So Recon's plot is there just to move the political side of Alfheim along (more on that later), and to make Sugu more unlikable.  Besides, we have to watch Sugu pine for her brother, so watching another person pining just adds to the torment.  Wasn't this supposed to be an action anime, or something?

When Sugu isn't online, she's always pining for her brother.  Every single moment with her on screen is filled with stale melodrama because she doesn't understand that not only is he in love with someone else, he's related to her.  Sure, they're not technically brother and sister.  He's the son of her mom's sister.  So they're first cousins.  Yeah, that makes it so much better.

All the same, if you had a guy in your house that you always considered your brother, wouldn't you go on to think of him that way even if he turned out to be not related?  Would you really say to yourself, "hey, he's available now!  Whoo-hoo!"?

Thing is, when did Sugu fall for him?  If she did indeed wait until she found out they weren't siblings, then that makes no sense.  She only found out when he was in the hospital and his mind was in Aincrad.  So being with him in a comatose state made her fall for him?  Or did she start liking him sooner, before the whole SAO thing?  Kirito in the first half of the season mentions that Sugu worked hard at her kendo so that their grandfather wouldn't punish Kirito for not keeping up with his lessons. If that has something to do with it, that's even worse, as it means she loved him while thinking of him as her brother.  Hurl.

Incest aside, what plot potential did the writers really think they had with this?  Clearly it's something from the light novels that the anime is based from (so it's a flaw in the novels too), but they really should have gone in a different direction somehow.  Why?  Because the viewers already know that Kirito loves Asuna, there's no chance for Sugu.  Since Sugu's unlikable and them being together is disgusting, that makes every single scene with her in it pointless.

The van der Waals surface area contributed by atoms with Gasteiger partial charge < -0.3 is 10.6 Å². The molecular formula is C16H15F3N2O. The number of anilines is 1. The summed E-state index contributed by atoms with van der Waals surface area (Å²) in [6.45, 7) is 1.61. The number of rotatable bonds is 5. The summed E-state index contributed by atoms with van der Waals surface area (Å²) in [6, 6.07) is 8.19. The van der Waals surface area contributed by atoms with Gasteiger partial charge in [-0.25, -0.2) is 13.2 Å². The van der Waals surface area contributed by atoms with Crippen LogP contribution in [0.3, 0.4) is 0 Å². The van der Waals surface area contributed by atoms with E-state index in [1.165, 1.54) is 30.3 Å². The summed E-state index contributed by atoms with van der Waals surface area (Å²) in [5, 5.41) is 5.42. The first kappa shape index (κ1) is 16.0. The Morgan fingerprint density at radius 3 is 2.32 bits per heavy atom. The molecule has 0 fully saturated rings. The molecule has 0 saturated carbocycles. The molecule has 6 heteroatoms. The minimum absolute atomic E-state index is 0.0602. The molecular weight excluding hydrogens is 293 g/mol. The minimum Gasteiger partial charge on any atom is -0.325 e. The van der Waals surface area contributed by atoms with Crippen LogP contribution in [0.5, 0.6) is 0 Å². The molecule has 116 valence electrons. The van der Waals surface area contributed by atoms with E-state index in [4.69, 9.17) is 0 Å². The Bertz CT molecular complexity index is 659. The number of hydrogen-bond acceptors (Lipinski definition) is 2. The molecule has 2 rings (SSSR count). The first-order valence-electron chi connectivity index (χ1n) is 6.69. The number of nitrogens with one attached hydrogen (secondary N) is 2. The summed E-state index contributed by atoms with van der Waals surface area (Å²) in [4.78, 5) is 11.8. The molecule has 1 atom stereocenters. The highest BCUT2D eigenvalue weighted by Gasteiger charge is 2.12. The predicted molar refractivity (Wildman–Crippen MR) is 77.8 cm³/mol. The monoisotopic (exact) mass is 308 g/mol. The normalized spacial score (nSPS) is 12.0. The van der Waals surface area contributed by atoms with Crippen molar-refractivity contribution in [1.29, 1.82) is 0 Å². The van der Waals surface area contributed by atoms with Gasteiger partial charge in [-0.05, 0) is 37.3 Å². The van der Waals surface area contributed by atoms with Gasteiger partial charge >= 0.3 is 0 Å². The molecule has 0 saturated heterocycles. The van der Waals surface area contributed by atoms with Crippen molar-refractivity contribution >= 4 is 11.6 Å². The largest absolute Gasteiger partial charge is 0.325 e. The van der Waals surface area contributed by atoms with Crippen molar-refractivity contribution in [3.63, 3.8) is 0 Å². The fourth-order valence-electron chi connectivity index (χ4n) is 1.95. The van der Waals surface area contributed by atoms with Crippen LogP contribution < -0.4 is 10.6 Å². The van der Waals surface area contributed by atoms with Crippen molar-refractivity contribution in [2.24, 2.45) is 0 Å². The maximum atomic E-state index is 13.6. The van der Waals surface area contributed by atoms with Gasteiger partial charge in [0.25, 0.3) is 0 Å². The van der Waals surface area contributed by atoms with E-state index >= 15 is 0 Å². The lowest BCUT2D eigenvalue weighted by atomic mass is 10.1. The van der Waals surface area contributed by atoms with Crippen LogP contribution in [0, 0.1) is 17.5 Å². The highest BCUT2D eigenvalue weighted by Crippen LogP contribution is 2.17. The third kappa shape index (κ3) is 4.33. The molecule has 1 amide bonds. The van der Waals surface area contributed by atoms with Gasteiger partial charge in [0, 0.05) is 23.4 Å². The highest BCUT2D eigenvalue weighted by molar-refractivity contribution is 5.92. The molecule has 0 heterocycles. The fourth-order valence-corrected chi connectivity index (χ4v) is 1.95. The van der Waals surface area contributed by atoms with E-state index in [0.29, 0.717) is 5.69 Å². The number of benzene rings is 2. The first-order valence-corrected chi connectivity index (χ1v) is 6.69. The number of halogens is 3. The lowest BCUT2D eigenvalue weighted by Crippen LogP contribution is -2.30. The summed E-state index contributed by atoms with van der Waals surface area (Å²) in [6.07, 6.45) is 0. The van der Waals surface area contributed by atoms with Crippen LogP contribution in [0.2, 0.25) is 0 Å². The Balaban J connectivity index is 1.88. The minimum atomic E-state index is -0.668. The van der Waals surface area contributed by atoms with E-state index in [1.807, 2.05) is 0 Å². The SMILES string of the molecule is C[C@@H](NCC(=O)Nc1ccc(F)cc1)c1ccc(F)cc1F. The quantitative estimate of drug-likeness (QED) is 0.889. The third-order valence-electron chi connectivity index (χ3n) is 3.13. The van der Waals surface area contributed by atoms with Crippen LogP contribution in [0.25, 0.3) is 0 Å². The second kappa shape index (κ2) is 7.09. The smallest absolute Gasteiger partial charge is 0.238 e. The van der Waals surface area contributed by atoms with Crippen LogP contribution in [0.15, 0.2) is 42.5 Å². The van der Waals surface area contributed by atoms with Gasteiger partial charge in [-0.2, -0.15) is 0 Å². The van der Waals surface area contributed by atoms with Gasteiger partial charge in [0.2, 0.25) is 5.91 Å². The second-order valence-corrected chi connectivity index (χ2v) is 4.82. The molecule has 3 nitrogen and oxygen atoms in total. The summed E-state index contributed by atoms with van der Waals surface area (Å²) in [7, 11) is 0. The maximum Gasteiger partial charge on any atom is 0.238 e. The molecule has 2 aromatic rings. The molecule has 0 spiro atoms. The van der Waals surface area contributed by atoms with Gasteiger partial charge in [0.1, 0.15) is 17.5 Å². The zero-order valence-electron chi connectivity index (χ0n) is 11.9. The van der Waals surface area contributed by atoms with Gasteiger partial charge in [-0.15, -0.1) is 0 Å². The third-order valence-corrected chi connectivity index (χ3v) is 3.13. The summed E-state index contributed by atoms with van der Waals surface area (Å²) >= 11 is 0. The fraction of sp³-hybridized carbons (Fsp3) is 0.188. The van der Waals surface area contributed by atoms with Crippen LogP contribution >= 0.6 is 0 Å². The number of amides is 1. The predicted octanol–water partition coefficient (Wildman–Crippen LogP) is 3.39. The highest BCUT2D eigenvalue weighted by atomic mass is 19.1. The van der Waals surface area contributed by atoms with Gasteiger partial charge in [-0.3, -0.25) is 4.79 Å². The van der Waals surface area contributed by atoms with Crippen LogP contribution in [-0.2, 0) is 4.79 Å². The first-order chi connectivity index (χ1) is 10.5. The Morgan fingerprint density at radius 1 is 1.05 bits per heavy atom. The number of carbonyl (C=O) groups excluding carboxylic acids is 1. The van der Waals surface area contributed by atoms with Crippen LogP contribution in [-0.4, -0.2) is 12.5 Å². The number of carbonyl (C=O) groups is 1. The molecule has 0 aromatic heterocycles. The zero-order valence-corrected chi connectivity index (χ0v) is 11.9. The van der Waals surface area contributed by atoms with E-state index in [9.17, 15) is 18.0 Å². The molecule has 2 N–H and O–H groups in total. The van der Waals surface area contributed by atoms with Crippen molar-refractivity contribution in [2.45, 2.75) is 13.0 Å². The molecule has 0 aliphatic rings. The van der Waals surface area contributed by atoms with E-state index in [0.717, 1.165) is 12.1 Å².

To be fair, Sugu's avatar Leafa is slightly more interesting than her.  I was so disappointed when it was revealed that Leafa was really Sugu.  Leafa as a character is blunt, sincere, and ready to take action.  Sugu, on the other hand, is uncommunicative and ponders over stupid things. they're not that different, and it's natural that a game character would be different in certain ways from the player, but if Leafa had turned out to be a different person, that would be nice.

Or, y'know, Suguha could be a person who doesn't have a sick obsession with a family member.

6. Only in one aspect does Alfheim improve on the Aincrad arc.

It's Yui, of course.  In the Aincrad arc, Yui was a random AI girl that Kirito and Asuna adopt after knowing her for all of an hour or two, during most of which Yui was asleep.  That's not horrible writing, but it is pretty random and out of place.  The viewer simply does not have enough attachment to Yui to care too much when she is destroyed by Aincrad's programming.  She's only there for two episodes, but the writing expects us to feel for her as though she's been there longer.